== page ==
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SCADA, Zero-Trust, Content-Security-Policy

A Florida water treatment plant breached. People nearly poisoned. A SCADA device exposed via Windows & Team Viewer. Not where we want to be. How did it happen, how do we prevent systematically? Read On!

Earlier I wrote about the attack on a Florida water treatment plant. A remote site had an old Windows 7 PC with Team Viewer and shared passwords, and, well, the rest wrote itself.

A new blog post out gives some more details about a ‘watering hole’ attack that occurred just in advance. In a nutshell, a (legitimate) related industry site was compromised and served a wee bit of malicious JavaScript. Someone from the target opened a page there.

As we can see in the screen shot, a script is present that probably the original author did not wish. WordPress is particularly hard to secure for Content-Security-Policy, but, a script-src directive in the CSP would have prevented this issue. The browser would have rejected loading the malicious script.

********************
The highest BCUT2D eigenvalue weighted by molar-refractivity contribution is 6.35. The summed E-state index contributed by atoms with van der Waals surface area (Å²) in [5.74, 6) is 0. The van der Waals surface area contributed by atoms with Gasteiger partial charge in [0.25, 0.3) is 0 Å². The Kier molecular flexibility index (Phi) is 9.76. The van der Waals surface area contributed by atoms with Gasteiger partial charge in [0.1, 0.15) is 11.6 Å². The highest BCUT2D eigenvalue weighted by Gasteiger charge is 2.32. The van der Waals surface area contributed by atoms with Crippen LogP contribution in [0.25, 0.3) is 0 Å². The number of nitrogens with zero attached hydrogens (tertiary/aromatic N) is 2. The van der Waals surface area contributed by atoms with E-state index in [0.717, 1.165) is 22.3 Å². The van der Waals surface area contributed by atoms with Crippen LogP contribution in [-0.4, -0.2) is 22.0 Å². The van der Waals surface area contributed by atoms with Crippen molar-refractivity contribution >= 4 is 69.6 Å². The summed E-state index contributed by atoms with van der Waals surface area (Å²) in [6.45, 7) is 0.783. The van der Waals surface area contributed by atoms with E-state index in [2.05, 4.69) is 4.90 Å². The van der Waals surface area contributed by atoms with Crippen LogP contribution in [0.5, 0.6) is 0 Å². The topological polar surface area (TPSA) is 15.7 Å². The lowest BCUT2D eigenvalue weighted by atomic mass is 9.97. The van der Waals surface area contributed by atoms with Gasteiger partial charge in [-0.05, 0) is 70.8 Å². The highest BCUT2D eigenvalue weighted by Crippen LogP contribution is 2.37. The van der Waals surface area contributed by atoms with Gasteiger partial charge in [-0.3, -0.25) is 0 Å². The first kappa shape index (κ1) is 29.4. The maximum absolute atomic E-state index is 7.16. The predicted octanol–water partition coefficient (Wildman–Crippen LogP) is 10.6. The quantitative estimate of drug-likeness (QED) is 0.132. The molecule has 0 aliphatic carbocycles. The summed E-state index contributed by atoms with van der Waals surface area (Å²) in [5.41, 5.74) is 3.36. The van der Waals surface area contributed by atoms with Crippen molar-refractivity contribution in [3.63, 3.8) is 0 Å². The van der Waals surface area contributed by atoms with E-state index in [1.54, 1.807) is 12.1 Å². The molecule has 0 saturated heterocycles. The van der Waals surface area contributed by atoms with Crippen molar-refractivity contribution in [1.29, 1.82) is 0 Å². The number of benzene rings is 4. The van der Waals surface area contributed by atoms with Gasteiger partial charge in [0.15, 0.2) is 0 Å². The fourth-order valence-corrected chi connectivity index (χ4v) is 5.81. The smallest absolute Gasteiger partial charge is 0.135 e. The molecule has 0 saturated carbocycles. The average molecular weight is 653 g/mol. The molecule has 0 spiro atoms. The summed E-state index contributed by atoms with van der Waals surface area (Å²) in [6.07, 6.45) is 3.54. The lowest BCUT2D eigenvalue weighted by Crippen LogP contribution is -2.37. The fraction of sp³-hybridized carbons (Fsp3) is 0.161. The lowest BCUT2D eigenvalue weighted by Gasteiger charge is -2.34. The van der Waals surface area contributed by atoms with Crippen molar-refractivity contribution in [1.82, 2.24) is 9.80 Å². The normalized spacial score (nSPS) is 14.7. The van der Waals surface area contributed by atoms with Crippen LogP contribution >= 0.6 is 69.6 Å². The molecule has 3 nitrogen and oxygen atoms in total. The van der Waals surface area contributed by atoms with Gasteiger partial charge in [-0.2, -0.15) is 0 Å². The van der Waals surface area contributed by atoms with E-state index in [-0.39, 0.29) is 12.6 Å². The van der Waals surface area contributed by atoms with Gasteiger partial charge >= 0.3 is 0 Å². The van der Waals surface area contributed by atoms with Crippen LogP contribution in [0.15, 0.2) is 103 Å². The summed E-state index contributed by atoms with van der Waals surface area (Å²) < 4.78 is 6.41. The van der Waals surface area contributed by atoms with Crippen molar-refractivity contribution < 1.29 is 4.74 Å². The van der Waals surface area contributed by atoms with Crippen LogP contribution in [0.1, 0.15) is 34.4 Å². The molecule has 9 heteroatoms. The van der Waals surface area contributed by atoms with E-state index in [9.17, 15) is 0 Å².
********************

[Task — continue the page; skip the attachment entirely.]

source: dragos

I’ve written a lot about Content-Security-Policy (and some videos!). In particular, I showed how it protected my personal site (well the users of it) from malicious content injected by some malware extension they had installed. Its a great seat belt. Head on over to the Mozilla Observatory and check your site.

Now, let’s assume that either a) we didn’t prevent with Content-Security-Policy, or b) the attacker worked around. What would be our next step (Defense In Depth!). Well, Zero-Trust. If we assume that we can’t fix human behaviour, that people are going to need remote access to things, we may as well make it safe and convenient. A simple single-sign on, Zero-Trust Network Access model, we could have made that SCADA device safely usable remotely, removing the value of the attack.

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